The Others follows an unnamed narrator – a young Shi’i woman living in the Eastern Province of predominantly Sunni Saudi Arabia – as she navigates college life during the proliferation of online forums and chat rooms. Dealing with topics of social and political oppression, religious sectarianism, and lesbian experimentation, publication posed a real threat to the safety of its author and translator. To protect their identities, the author writes under the pseudonym Seba al-Herz, and the translator is not identified. Despite its bold topics, al-Herz’s eloquence propelled the book to best-seller status when it was first published in Arabic.
The Others opens in the middle of the narrator’s relationship with the temperamental Dia who introduces the narrator to the lesbian underground of their Saudi province. In search of something that resembles emotional and physical intimacy, the narrator is set along a path of secret affairs and flirtations. Relationships arise with women, with men, sometimes in person, sometimes mediated over the internet. Throughout all of these liaisons, the narrator grapples with the fallout of a family tragedy and fear of her epilepsy diagnosis revealing itself.
But the plot does not drive the story. Instead, it is the narrator’s inner monologue that captures the reader’s attention. She offers a window into her mind and asks nothing from the reader, especially not sympathy, as she attempts to make sense of her relationships. It becomes clear that the narrator exists in a world of contradictions: She is pious but critical of dogma, seeks intimacy with others but is disgusted by her own body, craves privacy but lives under a microscope. Even technology cannot escape these contradictions. With the movements of women heavily monitored, the internet offers world building possibilities, especially for Saudi Arabia’s queer communities. When unable to engage in physical relationships, the narrator strikes up virtual ones. So integral is the online persona to identity, some women refer to each other by their chatroom usernames. But the internet is also dangerous. When viewing search results for the Arabic equivalents of “homosexual” and “bisexual,” the narrator is reminded that others classify her actions as criminal and her desires as abhorrent.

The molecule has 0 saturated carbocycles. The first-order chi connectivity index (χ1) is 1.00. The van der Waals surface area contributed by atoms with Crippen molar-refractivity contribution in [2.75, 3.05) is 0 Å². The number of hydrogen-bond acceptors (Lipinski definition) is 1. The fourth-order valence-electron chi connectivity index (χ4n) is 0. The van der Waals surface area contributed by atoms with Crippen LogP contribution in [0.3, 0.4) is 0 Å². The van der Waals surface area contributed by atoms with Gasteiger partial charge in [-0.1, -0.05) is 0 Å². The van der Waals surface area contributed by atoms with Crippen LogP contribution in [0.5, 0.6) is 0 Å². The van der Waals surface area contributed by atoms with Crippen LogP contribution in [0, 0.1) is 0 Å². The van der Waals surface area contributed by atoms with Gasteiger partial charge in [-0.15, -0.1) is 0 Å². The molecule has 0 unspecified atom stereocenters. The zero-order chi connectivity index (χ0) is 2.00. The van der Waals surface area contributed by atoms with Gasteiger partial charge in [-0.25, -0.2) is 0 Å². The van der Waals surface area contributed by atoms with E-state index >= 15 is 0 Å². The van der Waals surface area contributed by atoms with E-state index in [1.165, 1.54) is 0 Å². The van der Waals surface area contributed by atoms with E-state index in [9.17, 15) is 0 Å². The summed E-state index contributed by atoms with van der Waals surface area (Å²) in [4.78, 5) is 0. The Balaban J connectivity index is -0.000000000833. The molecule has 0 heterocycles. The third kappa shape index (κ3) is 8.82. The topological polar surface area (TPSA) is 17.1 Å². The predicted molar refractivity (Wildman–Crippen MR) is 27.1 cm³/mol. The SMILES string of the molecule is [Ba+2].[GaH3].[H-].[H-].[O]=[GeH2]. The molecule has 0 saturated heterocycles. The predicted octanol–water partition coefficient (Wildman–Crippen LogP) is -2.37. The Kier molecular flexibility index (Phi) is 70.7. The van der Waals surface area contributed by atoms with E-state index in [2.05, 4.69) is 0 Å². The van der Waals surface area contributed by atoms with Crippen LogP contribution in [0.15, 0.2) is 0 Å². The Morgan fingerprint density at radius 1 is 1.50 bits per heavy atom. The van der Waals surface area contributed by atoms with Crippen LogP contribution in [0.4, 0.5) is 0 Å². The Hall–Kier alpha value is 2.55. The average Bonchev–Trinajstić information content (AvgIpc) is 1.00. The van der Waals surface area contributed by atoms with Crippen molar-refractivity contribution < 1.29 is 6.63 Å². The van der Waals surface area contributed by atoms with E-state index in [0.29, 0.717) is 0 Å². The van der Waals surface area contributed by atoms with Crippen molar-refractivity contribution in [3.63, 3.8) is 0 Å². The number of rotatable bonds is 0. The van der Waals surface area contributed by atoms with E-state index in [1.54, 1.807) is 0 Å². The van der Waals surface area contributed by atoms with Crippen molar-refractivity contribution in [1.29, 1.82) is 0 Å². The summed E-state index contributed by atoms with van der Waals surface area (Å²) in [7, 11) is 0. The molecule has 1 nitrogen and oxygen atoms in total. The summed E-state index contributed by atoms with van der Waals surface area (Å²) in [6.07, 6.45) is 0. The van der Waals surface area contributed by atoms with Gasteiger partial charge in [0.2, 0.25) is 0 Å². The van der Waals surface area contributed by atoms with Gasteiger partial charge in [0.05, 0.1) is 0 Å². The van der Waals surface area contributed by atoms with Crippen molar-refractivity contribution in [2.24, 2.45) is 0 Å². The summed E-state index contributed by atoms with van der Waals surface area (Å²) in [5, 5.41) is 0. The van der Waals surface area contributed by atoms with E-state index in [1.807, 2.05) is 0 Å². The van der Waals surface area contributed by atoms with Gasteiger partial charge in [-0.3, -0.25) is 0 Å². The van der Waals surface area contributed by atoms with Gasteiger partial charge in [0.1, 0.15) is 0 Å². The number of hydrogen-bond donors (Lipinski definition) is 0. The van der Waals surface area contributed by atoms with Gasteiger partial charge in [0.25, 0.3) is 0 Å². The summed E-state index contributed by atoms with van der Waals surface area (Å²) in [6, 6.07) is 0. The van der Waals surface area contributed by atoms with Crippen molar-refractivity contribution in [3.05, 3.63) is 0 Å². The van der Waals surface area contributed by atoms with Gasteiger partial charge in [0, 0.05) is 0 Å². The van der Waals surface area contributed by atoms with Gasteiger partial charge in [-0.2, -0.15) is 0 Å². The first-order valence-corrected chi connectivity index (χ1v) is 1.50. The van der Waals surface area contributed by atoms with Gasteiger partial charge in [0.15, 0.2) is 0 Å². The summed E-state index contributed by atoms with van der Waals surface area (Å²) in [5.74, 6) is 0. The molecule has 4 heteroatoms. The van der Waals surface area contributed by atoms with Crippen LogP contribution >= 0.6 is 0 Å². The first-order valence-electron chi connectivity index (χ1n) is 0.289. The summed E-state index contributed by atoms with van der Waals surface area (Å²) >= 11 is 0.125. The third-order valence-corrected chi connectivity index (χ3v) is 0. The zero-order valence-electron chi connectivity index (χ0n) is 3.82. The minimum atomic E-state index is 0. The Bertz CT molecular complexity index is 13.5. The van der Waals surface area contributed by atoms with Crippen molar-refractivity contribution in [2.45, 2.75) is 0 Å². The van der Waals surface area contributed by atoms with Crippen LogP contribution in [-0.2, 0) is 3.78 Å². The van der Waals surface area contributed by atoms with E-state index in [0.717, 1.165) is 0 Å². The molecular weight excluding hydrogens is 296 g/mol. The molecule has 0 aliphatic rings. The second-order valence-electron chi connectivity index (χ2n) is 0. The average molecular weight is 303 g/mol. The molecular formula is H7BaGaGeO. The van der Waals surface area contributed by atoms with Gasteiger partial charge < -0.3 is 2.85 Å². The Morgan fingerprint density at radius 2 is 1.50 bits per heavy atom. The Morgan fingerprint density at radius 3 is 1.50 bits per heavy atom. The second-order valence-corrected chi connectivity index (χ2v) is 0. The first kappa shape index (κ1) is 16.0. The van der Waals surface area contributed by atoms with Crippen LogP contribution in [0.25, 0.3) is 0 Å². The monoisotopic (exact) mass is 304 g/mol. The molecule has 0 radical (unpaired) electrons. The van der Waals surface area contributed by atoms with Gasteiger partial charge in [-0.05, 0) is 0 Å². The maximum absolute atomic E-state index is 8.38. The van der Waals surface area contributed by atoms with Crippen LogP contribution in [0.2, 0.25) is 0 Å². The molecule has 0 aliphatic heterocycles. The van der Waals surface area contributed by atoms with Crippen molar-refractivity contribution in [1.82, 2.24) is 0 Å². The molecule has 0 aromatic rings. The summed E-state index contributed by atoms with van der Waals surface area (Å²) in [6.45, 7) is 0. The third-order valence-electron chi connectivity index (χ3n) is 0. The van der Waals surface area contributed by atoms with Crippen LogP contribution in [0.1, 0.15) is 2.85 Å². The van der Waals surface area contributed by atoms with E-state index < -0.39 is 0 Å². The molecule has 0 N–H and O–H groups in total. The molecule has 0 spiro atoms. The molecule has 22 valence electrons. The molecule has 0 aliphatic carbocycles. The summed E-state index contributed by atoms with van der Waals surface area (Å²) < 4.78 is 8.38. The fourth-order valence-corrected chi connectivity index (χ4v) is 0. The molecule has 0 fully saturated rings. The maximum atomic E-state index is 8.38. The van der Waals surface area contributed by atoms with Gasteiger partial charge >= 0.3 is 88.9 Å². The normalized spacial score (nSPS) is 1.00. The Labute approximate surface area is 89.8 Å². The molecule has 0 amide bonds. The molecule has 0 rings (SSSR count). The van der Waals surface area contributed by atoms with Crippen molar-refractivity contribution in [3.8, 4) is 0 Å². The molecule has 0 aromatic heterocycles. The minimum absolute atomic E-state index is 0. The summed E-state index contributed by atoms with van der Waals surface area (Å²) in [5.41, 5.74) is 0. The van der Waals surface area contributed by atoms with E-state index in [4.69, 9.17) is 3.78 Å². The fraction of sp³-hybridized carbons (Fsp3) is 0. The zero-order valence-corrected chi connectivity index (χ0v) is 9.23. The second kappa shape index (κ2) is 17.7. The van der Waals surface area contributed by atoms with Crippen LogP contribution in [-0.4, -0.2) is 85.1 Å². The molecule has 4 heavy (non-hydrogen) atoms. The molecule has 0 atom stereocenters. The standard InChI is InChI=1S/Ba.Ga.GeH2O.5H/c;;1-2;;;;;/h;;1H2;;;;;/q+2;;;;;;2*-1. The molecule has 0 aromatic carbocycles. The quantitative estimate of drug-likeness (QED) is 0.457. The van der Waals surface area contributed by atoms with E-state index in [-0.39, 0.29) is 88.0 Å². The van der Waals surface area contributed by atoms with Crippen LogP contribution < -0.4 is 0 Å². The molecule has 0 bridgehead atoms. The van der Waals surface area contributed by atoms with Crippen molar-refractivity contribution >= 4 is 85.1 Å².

What makes these contradictory relationships so compelling is al-Herz’s lyricism. Though the rhythm requires some getting used to, the effect is one of being swept along a current of emotions as the narrator feels them. Readers of the English edition should note, however, that the author did not write The Others with an international audience in mind. Arabic-to-English translation is difficult and can be awkward at times. Additionally, potential readers who are not familiar with the social and political complexities of Saudi Arabia (al-Qatif in the Eastern Province more specifically) should consider doing some background research. At its height, however, The Others transcends the particulars of the narrator’s world. The window into her mind becomes a mirror reflecting our own contradictions back to us.
Overall, The Others is a beautifully written piece of literature deftly navigating the emotional complexities of private crises and hidden lives. Readers who want a character-driven story and feel comfortable sitting with ambiguity should read this book.
You can find this title and more at Seven Stories Press
Book Title: The Others
Author: Seba al-Herz (pseudonym)
Translated from Arabic by Unknown
Publisher: Seven Stories Press
Year Published: 2009
A Few Reviews:
Read more about:
- Religion in Saudi Arabia (Wikipedia)
- LGBT2QIA+ rights in Saudi Arabia (Wikipedia)
- 1979 Grand Mosque Seizure (BBC)
- Characters refer to the year 1979 as 1400 in accordance with the Islamic calendar
- Nominee, 2010 Stonewall Book Awards
Reviewer Biography: Claire Swanson (they/them/theirs) is a Master of Library and Information Studies student at the University of British Columbia’s iSchool which is situated on the ancestral, traditional and unceded territories of the Musqueam, Squamish and Tsleil-Waututh First Nations.